You take both of these medicines by mouth and most people don’t get many serious side-effects. In many people with CML, these medicines can keep the condition under control for many years.

Imatinib and nilotinib can be used to control chronic and accelerated phase CML. You can also take imatinib if you have blast stage CML, as long as you haven’t taken it before. You can continue taking both of these medicines for as long as they are controlling the condition. Your doctor will monitor you carefully, taking blood tests to check you’re still in remission. If your cancer is in remission, your signs and symptoms of the condition have decreased or disappeared.

If imatinib or nilotinib haven’t worked for you or if you’re having severe side-effects, your doctor may suggest taking a newer, alternative tyrosine kinase inhibitor called dasatinib.

Interferon alpha is another medicine that is used occasionally to treat CML in the chronic stage. It can be combined with chemotherapy. You have this medicine as injections once a day and side-effects vary greatly from person to person.


You may need to have chemotherapy if you haven’t responded to other treatment. Chemotherapy uses medicines to destroy the leukaemia cells in your bone marrow. A chemotherapy medicine called hydroxycarbamide is usually given to you as tablets. Hydroxycarbamide can fully control chronic phase CML and most people have very few side-effects, but it can’t get rid of the Philadelphia chromosome and therefore can’t prevent chronic CML from progressing to the accelerated or blast phases.

If you have accelerated or blast phase CML, you may need to have high-dose chemotherapy. This may involve a combination of medicines that are given to you through a drip into a vein, usually in your arm.

Bone marrow or stem cell transplant

If you haven’t responded well to other treatments, your doctor may suggest that you have a bone marrow (stem cell) transplant (preferably from a brother or sister) into your body. This is a very intensive type of treatment as it involves killing all your bone marrow cells as well as the leukaemia ones. Therefore, you need to be in general good health to have a transplant.

New treatments

Many possible new treatments for CML are being tested in clinical trials all the time. These include new chemotherapy medicines and biological therapies, as well as different types of transplants. Research is also being carried out on vaccines for CML. You may be able to take part in a clinical trial to test one of these new treatments – speak to your doctor for more information.

Will I need to go into hospital for chemotherapy for chronic myeloid leukaemia?


Most people don't need to but it depends on the type of chemotherapy you're having.


It’s likely that if you’re having chemotherapy for CML, you will be able to take the medicine as tablets and you can do this at home (see chemotherapy at home, for more information). If you’re having chemotherapy as injections via a drip, you will probably need to go into hospital for them.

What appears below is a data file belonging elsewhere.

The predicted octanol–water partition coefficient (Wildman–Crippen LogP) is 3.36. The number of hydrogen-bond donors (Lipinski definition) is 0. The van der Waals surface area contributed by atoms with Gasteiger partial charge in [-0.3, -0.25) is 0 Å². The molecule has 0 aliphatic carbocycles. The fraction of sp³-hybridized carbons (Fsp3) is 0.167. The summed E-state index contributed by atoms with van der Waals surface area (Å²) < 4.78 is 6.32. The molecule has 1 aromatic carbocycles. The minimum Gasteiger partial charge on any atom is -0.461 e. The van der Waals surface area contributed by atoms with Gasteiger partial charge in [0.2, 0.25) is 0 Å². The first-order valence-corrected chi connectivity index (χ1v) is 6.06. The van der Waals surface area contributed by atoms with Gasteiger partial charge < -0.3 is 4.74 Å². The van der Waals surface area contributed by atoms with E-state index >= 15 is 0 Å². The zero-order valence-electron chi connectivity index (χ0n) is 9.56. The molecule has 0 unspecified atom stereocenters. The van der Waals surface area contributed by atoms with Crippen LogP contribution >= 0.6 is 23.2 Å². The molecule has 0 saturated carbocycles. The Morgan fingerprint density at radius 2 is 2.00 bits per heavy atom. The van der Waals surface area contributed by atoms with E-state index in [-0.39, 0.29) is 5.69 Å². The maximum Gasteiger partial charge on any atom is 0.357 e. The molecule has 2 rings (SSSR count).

If you’re having chemotherapy as part of a bone marrow or stem cell transplant, you will need to go into hospital, usually for several weeks. This is because the chemotherapy is very intensive and you will need specialised care.

Ask your doctor or nurse for more information about your treatment.

How does someone get the Philadelphia chromosome?


The Philadelphia chromosome occurs by chance and can develop at any point during your life. It can't be passed on to you by your parents.


Your body is constantly producing new cells to replace existing ones. To do this, cells produce copies of themselves and the chromosomes they contain. Chromosomes contain genes, which control how your body works.

Bits of chromosomes occasionally break off and attach to other chromosomes, but this doesn't always have an effect on your body and it may go unnoticed. If you have the Philadelphia chromosome, one chromosome has accidentally moved a section of itself to another, forming a gene called BCR-ABL. This gene causes the cells in your bone marrow to start growing abnormally.

Having the Philadelphia chromosome is the main reason why people go on to develop CML. A small number of people who have this chromosome can also go on to develop acute lymphoblastic leukaemia.

What is involved in becoming a bone marrow donor?


If you wish to be considered as a bone marrow donor, you will need to sign up to the British Bone Marrow Registry by registering with the National Blood Transfusion Service or the Anthony Nolan Trust.


To become a donor, you must be aged between 18 and 49. When you have been registered, you will need to give a sample of blood, which is held on file. If you match someone who needs bone marrow or stem cells, you will be contacted by the service.

There are two ways that you can donate bone marrow if you’re found to match someone who needs a transplant. Usually stem cells will be taken from your blood using a machine that separates them from the rest of your blood. Alternatively, stem cells can be removed from the bone marrow in your hip bone. You will need to have a general anaesthetic for this procedure and stay in hospital for a couple of days afterwards.

Can I take time off work as sick leave to be treated for chronic myeloid leukaemia?


You will need to check with your employer about what sick pay you’re entitled to if you need to take time off work for treatment.


How much sick leave you can take for treatment depends on the type of work you do and the terms of your contract with your employer. Your employer may run a sick pay scheme or you may get statutory sick pay so you can take time off and still be paid when you go for your treatment. Ask your manager if there is a scheme where you work and whether you’re entitled to this.

It’s possible that you will only need to take oral medicines (tablets) for CML and these often have no serious side-effects. You may be able to carry on working as usual with only occasional time off for hospital visits.